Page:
Retina Vein and Vitreo-Retinal Diseases


High blood pressure and other vascular diseases pose risks to overall health, but you may not know that they can affect eyesight by damaging the veins in the eye. There are several vascular retinal conditions that may develop: Central Retinal Vein Occlusion, Branch Retinal Vein Occlusion, Central Retinal Artery Occlusion, and Branch Retinal Artery Occlusion



What is Retinal Vein and Retinal Artery Occulsion?

Retinal Vein Occlusion

Retinal vein occlusion is a blockage of the small veins that carry blood away from the retina. The retina is the layer of tissue at the back of the inner eye that converts light images to nerve signals and sends them to the brain.

Retinal Vein Occlusion

Retinal Artery Occlusion

Retinal artery occlusion is a blockage in one of the small arteries that carry blood to the retina. The retina is a layer of tissue in the back of the eye that is able to sense light.

Retinal Artery Occlusion
What are causes of Retinal Vein and Retinal Artery Occulsion?

Retinal Vein

Retinal vein occlusion is most often caused by hardening of the arteries (atherosclerosis) and the formation of a blood clot.

Blockage of smaller veins (branch veins or BRVO) in the retina often occurs in places where retinal arteries that have been thickened or hardened by atherosclerosis cross over and place pressure on a retinal vein.

Risk factors for retinal vein occlusion include:
1.Atherosclerosis
2.Diabetes
3.High blood pressure (hypertension)
4.Other eye conditions, such as glaucoma, macular edema, or vitreous hemorrhage

Retinal Artery

Retinal artery occlusion is a blockage in one of the small arteries that carry blood to the retina. The retina is a layer of tissue in the back of the eye that is able to sense light.

Clots may travel from other parts of the body and block an artery in the retina. The most common sources of clots are the heart and carotid artery in the neck.

Most blockages occur in people with conditions such as:
1.Carotid artery disease, in which the two large blood vessels in the neck become narrowed or blocked
2.Diabetes
3.Heart rhythm problem (atrial fibrillation)
4.Heart valve problem
5.High levels of fat in the blood (hyperlipidemia)
6.High blood pressure
7.Intravenous drug abuse
8.Temporal arteritis (damage to arteries due to an immune response)

If a branch of the retinal artery is blocked, part of the retina will not receive enough blood and oxygen. If this happens, you may lose part of your vision.

What are the Symptoms of Retinal Vein and Retinal Artery Occlusion?

Retinal Vein Occlusion

Sudden blurring or vision loss in all or part of one eye

Retinal Artery Occlusion

Sudden blurring or loss of vision may occur in:
•All of one eye (central retinal artery occlusion or CRAO)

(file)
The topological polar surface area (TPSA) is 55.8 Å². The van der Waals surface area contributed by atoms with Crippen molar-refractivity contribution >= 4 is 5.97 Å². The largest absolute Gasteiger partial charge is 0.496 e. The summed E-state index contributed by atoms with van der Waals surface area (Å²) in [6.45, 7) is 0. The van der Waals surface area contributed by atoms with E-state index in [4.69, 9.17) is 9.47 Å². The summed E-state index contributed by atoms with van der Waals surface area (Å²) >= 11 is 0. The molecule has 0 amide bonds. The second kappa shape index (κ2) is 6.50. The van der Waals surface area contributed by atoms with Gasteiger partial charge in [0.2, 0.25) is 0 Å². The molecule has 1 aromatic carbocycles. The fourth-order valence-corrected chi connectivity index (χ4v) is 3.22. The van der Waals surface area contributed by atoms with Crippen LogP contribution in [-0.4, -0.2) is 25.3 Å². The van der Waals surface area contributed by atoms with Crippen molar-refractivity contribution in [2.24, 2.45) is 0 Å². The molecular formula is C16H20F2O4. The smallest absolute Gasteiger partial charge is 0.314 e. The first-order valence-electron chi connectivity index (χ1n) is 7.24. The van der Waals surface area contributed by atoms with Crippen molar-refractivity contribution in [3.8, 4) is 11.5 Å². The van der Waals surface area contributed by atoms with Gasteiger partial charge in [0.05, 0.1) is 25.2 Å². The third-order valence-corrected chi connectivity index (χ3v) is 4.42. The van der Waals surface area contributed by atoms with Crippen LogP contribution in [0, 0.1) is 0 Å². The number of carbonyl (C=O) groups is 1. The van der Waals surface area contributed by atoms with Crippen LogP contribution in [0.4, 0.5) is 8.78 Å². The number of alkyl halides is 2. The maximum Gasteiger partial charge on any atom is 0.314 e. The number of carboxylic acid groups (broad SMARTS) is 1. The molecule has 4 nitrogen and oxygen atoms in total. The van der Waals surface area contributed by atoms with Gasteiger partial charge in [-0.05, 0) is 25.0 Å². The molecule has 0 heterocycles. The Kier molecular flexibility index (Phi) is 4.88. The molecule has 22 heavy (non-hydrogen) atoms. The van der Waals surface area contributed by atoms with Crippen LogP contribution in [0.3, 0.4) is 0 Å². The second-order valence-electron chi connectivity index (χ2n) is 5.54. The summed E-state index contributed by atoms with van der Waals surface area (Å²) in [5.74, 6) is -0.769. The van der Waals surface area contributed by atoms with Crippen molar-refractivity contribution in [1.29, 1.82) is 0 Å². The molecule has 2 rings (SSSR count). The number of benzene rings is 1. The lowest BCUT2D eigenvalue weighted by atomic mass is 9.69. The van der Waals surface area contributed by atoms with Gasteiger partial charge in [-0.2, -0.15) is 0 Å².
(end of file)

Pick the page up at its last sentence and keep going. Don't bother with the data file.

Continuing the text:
•Part of one eye (branch retinal artery occlusion or BRAO)

The retinal artery occlusion may last for only a few seconds or minutes, or it may be permanent.

A blood clot in the eye may be a warning sign of clots elsewhere. A clot in the brain may cause a stroke.

What is the treatment for Retinal Vein and Retinal Artery Occulsion?

Retinal Vein Occlusion

Many people will regain vision, even without treatment. However, vision rarely returns to normal. There is no way to reverse or open the blockage.

You may need treatment to prevent another blockage from forming in the same or the other eye.

It's important to manage diabetes, high blood pressure, and high cholesterol levels. Some people may need to take aspirin or other blood thinners.

Treatment for the complications of retinal vein occlusion may include:
•Focal laser treatment, if macular edema is present
•Injections of anti-vascular endothelial growth factor (anti-VEGF) drugs into the eye. These drugs may block the growth of new blood vessels that can cause glaucoma. This treatment is still being studied.
•Laser treatment to prevent the growth of new, abnormal blood vessels that leads to glaucoma

Retinal Artery Occlusion

There is no proven treatment for vision loss that involves the whole eye, unless it is caused by another illness that can be treated.

Several treatments may be tried. These treatments must be given within 2 - 4 hours after symptoms begin to be helpful. However, the benefit of these treatments has never been proven, and they are rarely used.
•Breathing in (inhaling) a carbon dioxide-oxygen mixture. This treatment causes the arteries of the retina to widen (dilate).
•Massage of the eye
•The clot-busting drug, tissue plasminogen activator (tPA)

The health care provider should look for the cause of the blockage. Blockages may be signs of a life-threatening medical problem.